P193A silent cause of sudden cardiac death: anomalous coronary arteries

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Pathologists performing examinations on hearts of sudden cardiac death (SCD) victims are not actively excluding anomalous coronary arteries (ACA) as a cause of death. Our aim is to increase awareness of this cardiac anomaly, determine the incidence and educate the pathologist on a systematic approach to examining the coronary arteries.


Retrospective non-case controlled analysis.


Cardiac pathology centre at the National Heart and Lung Institute and Royal Brompton Hospital.


Between 1994 and 2011, the hearts of 2030 SCD victims were referred for pathological assessment to ascertain the precise aetiology of SCD.


Twenty-nine (1.4%) of the 2030 cases of SCD have been associated with ACA (22 men (76%) and 7 women (24% age range [16 months-63 years]). The specific anomalies identified were 10 cases of anomalous right coronary artery arising from the left aortic sinus; 6 cases of anomalous left coronary artery (LCA) arising from the right coronary sinus; 7 cases of myocardial bridging; 3 cases of coronary artery ostial stenosis/atresia 2 cases of anomalous origin of the LCA from the pulmonary artery; and 1 case of high take off. The anomalous coronary artery had been identified by the referring pathologist in only 11 of the 29 cases (38%). Histological evidence of acute/chronic ischaemia in the regional myocardium supplied by the ACA was evident in 23 of the 29 cases (79%). In 15 cases (52%) SCD occurred during or immediately after physical exertion. Cardiac symptoms were documented to have occurred in only 7 patients (24%) prior to SCD.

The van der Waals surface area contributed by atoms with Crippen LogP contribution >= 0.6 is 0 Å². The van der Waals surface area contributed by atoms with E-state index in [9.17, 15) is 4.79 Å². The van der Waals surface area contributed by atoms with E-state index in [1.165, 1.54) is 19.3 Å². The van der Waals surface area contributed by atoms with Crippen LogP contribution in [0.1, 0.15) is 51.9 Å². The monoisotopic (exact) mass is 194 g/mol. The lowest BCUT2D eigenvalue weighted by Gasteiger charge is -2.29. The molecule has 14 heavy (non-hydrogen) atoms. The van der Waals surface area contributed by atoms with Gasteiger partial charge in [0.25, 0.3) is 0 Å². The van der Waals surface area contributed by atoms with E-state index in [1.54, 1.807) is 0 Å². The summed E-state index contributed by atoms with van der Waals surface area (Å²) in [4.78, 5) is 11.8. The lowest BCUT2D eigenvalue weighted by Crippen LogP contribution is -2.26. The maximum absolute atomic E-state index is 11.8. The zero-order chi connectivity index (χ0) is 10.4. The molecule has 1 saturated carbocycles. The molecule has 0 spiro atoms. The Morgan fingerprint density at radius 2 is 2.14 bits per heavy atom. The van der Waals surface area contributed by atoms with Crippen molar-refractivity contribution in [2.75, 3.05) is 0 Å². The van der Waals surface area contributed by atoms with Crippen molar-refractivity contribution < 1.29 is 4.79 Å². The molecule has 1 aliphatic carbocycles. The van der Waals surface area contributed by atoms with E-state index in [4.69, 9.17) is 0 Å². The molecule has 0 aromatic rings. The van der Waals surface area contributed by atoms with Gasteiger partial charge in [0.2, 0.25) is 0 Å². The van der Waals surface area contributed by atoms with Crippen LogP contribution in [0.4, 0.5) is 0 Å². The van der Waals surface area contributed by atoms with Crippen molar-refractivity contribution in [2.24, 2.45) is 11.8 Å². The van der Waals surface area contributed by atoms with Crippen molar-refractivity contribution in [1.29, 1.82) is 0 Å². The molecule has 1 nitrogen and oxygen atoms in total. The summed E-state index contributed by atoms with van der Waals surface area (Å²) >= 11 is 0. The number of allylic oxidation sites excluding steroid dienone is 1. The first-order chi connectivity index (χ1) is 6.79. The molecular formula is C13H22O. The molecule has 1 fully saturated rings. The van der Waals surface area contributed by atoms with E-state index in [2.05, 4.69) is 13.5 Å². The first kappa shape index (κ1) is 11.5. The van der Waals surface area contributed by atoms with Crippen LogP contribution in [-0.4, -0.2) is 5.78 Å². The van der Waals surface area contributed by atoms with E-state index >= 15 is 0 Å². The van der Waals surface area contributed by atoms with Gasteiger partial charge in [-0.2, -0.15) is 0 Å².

Anomalous coronary arteries are an under-recognised cause of sudden cardiac death. Detailed examination of the coronary artery system identifying both coronary artery ostia and their course should be routinely performed on SCD victims.

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